Fake news is altering perceptions of facts, Swedish survey shows

Lee Roden
Lee Roden - [email protected]
Fake news is altering perceptions of facts, Swedish survey shows
Fake news is causing Swedes to change how they consider facts. Photo: Håkon Mosvold Larsen

Eight out of ten Swedes think that so-called fake news is having an impact on their perception of basic facts, while the majority said that they see news articles they don't believe to be entirely true on a weekly basis.


That's according to a survey by pollsters Ipsos which the Swedish Media Publishers' Asssociation (TU) commissioned. In the study, Swedes aged between 18 and 75 were asked questions based on ones used in a similar December study in the US by the Pew Research Centre, which showed that many Americans suspect fabricated news is causing confusion.

And it seems Swedes also think unreliable news stories are having an effect. When asked by TU "how much do you think made-up/false news affects Swedes' perceptions of basic facts when it comes to current issues and events?", 76 percent said it does to a large extent.

"It's worrying if it's becoming more difficult to find common ground and we can't agree on basic facts," TU's head analyst Tobias Lindberg told The Local.

The survey suggests that Swedish encounters with perceived fake news are fairly common. Six of ten respondents said they see news articles or reports online which they don't consider to be completely truthful on a weekly basis. Four out of ten said they see reports they consider to be fabricated or untruthful every week.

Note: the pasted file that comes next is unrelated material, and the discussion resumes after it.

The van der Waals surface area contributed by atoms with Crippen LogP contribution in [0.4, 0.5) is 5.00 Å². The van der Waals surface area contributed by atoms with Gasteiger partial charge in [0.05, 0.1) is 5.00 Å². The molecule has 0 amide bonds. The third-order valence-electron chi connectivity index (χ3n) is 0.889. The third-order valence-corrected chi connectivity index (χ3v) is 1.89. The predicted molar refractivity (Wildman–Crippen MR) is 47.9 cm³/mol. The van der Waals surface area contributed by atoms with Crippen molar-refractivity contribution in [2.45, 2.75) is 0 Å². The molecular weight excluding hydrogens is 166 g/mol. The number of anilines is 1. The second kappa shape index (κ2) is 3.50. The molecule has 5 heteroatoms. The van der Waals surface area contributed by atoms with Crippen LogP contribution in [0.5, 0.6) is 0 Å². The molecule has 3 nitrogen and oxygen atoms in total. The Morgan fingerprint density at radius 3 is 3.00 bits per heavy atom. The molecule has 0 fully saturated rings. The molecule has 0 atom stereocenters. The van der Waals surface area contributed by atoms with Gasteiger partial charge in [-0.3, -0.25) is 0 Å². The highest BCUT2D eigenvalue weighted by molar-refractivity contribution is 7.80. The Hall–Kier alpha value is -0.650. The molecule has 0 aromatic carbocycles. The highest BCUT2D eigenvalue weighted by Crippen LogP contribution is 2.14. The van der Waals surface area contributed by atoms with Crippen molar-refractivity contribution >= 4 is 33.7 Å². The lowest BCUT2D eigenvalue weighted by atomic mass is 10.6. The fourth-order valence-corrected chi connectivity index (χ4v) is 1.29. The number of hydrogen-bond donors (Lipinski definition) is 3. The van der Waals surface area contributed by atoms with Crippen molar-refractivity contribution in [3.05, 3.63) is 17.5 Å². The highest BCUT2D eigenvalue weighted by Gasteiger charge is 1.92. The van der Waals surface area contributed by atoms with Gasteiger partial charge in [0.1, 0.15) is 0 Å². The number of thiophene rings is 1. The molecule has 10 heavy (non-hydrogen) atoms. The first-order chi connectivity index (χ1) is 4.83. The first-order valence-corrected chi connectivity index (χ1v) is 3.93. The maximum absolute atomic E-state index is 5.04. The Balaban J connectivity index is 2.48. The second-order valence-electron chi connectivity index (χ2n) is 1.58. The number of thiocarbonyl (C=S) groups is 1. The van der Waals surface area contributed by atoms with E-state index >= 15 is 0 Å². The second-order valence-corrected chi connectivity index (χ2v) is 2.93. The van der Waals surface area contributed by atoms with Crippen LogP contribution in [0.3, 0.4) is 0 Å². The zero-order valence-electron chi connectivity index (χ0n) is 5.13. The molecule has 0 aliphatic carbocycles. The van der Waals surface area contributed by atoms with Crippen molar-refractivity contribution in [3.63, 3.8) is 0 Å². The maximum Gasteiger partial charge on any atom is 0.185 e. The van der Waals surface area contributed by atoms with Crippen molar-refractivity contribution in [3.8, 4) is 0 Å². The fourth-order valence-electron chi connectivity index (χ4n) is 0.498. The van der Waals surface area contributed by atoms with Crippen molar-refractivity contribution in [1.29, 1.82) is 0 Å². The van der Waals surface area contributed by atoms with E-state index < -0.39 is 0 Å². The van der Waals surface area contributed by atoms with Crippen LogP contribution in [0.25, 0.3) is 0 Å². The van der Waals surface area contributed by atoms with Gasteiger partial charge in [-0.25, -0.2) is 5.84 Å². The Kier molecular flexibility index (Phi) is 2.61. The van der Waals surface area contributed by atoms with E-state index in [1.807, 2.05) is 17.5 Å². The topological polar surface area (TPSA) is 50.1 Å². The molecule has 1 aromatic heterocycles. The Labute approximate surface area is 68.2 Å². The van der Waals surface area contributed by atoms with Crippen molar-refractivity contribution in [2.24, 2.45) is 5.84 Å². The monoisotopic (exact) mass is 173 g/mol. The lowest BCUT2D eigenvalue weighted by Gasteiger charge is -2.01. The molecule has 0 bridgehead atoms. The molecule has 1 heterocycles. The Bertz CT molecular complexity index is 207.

READ ALSO: Why Bamse is going to teach Swedish kids about fake news

The study also shows that Swedes think the main responsibility for preventing the spread of fake news lies with the media: six out of ten said that individuals themselves have a high responsibility in stopping the spread of fake news, compared to eight out of ten saying they think the media has a high responsibility.

"Earlier studies have shown that around one in five Swedes don't trust the media, and that of course is serious," Lindberg pointed out.

He added that international figures suggest Sweden is not the only nation where trust in the media is shaky however:

"According to the Reuters Institute Digital News report 2016, Swedish faith in news and news organizations is somewhat lower than Finland for example, but it's higher than in the US and France."

The Reuters Institute study from 2016 showed that 40 percent of respondents in Sweden had confidence in news. The highest level of faith was Finland, with 65 percent, while the lowest was Greece with 20 percent. The USA registered 33 percent, and France 32 percent.

The interviews for TU's Swedish study were carried out between the 15th and 23rd of February. In the middle of that period, comments made by US President Donald Trump sparked a back and forth about the veracity of some of the claims being made about Sweden in right-wing media outlets, with some regarding crime and immigration shown to be false.

Ipsos told The Local that it is difficult to accurately measure whether the focus on untrustworthy news caused by the "last night in Sweden" episode would have had any impact on the kind of responses given to the TU survey before and after Trump's comments however because of the relatively small sample size (1034 people).

"Something very big is often needed for attitudes to be altered even over such a short time," Ipsos Nordic analyst David Ahlin added.


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